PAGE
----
3. "In an ordinary negligence case, not only is a liability insurance policy of a litigant not admissible in evidence, but disclosure to the jury of the mere existence of such contract is ground for a mistrial." Patillo v. Thompson, 106 Ga. App. 808, 809 (1) ( 128 S.E.2d 656). See also Powell v. Manning, 242 Ga. 778, 780 ( 251 S.E.2d 522). The trial court did not err in electing to write down (reduce) the verdict by the amount of the PIP coverage rather than in instructing the jury to do so.
4. While Georgia follows a liberal policy in the admission of photographic evidence ( Cagle Poultry c. Co. v. Busick, 110 Ga. App. 551, 552 ( 139 S.E.2d 461)), it is for the court to decide in the exercise of its discretion as to whether or not under the evidence a photograph or movie film, as here, is a fair and accurate representation of the scene sought to be depicted. We find no abuse of discretion. See Curtis v. State, 224 Ga. 870, 873 (5) ( 165 S.E.2d 150); Johnson v. State, 158 Ga. 192, 198 ( 123 S.E. 120); Louisville c. R. Co. v. Moreland, 122 Ga. App. 850 (3), 855 ( 178 S.E.2d 904). As stated in Eiland v. State, 130 Ga. App. 428, 429 (1), supra, where the movie film was posed and certainly in some degree "substantially different from the facts of the case, and which because of the differences might well be prejudicial and misleading to the jury ... and ... the situation or event sought to be depicted is simple, the testimony adequate, and the picture adds nothing except the visual image to the mental image already produced," the trial court did not abuse its discretion in excluding the motion picture film.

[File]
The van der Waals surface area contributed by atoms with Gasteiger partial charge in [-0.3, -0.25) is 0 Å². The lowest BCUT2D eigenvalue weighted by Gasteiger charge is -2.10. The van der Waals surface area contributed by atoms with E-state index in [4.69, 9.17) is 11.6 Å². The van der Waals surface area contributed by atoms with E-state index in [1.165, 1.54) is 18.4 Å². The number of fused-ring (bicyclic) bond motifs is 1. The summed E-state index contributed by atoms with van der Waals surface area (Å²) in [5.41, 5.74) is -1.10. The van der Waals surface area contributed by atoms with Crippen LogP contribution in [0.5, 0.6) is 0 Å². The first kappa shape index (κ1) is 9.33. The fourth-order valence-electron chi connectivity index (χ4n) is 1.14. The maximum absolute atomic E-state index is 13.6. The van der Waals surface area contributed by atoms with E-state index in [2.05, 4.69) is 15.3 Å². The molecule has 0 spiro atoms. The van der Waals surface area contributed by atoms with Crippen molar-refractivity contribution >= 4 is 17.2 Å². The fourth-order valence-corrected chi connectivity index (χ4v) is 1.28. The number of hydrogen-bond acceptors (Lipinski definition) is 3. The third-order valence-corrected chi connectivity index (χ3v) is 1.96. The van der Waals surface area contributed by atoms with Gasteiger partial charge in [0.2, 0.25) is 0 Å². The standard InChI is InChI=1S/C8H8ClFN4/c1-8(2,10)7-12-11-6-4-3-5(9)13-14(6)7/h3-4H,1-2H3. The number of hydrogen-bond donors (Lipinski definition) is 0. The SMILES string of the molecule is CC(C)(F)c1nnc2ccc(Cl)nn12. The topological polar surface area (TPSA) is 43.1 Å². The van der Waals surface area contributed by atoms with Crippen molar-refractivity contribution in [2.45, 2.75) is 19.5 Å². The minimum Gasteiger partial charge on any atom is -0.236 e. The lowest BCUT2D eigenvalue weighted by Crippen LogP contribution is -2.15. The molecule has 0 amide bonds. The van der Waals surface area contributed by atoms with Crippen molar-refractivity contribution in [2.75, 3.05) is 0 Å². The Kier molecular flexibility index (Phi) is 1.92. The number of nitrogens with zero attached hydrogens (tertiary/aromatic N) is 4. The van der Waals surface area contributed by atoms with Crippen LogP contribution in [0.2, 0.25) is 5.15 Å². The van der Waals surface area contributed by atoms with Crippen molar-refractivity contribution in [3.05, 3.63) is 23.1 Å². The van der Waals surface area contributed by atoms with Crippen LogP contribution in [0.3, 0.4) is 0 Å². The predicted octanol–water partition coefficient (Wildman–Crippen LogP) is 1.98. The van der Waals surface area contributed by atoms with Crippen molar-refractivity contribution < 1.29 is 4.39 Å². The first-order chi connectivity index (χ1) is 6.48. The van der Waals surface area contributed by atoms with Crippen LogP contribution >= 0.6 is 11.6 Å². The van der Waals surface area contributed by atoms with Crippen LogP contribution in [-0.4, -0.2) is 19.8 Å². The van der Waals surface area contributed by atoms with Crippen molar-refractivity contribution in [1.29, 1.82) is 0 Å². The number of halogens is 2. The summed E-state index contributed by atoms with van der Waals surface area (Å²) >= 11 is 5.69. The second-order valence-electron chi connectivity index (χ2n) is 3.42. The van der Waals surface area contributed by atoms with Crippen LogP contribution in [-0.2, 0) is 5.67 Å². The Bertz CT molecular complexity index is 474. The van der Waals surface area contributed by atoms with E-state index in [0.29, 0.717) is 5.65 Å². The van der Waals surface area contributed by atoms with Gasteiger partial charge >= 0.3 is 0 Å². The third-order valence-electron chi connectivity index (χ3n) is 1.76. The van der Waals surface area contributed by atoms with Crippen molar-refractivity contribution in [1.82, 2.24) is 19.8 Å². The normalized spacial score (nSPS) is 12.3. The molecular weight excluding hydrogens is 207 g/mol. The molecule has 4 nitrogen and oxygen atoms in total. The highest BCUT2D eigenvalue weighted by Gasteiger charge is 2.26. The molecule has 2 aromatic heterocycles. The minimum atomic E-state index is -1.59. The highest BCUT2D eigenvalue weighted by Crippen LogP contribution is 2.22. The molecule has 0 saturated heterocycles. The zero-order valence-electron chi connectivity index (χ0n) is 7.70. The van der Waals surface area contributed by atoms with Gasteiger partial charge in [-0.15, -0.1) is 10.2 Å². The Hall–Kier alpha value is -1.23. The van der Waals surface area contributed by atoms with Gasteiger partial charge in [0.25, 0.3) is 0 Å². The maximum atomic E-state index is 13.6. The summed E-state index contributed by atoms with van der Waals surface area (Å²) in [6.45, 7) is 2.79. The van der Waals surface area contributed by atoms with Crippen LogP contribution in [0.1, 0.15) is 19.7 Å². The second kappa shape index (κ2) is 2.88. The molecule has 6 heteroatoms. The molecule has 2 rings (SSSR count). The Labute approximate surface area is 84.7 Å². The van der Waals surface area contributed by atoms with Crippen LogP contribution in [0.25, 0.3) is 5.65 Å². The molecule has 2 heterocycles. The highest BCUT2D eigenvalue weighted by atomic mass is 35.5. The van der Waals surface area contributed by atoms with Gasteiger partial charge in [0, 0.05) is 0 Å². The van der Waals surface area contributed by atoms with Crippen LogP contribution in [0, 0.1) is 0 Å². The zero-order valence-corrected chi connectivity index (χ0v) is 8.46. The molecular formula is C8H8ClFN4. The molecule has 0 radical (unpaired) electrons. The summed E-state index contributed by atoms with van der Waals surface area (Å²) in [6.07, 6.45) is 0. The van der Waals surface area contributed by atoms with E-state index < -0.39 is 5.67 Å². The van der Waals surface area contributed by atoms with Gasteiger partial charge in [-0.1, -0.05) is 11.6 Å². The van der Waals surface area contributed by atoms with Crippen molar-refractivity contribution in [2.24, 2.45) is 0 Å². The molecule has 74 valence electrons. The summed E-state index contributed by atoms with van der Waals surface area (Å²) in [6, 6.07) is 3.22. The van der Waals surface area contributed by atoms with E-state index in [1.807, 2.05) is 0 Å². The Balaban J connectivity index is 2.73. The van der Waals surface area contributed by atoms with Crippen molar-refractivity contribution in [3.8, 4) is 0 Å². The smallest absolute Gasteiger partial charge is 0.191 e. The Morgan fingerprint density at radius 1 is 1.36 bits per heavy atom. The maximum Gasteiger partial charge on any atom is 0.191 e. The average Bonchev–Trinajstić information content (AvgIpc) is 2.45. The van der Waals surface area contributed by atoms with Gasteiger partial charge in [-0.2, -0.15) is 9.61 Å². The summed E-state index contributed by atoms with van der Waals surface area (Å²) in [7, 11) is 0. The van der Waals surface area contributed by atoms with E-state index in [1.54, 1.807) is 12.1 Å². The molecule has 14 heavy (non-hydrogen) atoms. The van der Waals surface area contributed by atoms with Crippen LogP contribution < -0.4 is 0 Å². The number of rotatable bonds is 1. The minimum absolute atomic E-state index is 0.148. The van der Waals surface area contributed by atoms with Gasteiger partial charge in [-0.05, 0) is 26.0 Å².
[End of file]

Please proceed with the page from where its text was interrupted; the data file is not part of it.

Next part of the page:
5. Defendants' remaining enumeration of error as to the sufficiency of the evidence has not been argued and is deemed abandoned.
Judgment affirmed. Banke and Sognier, JJ., concur.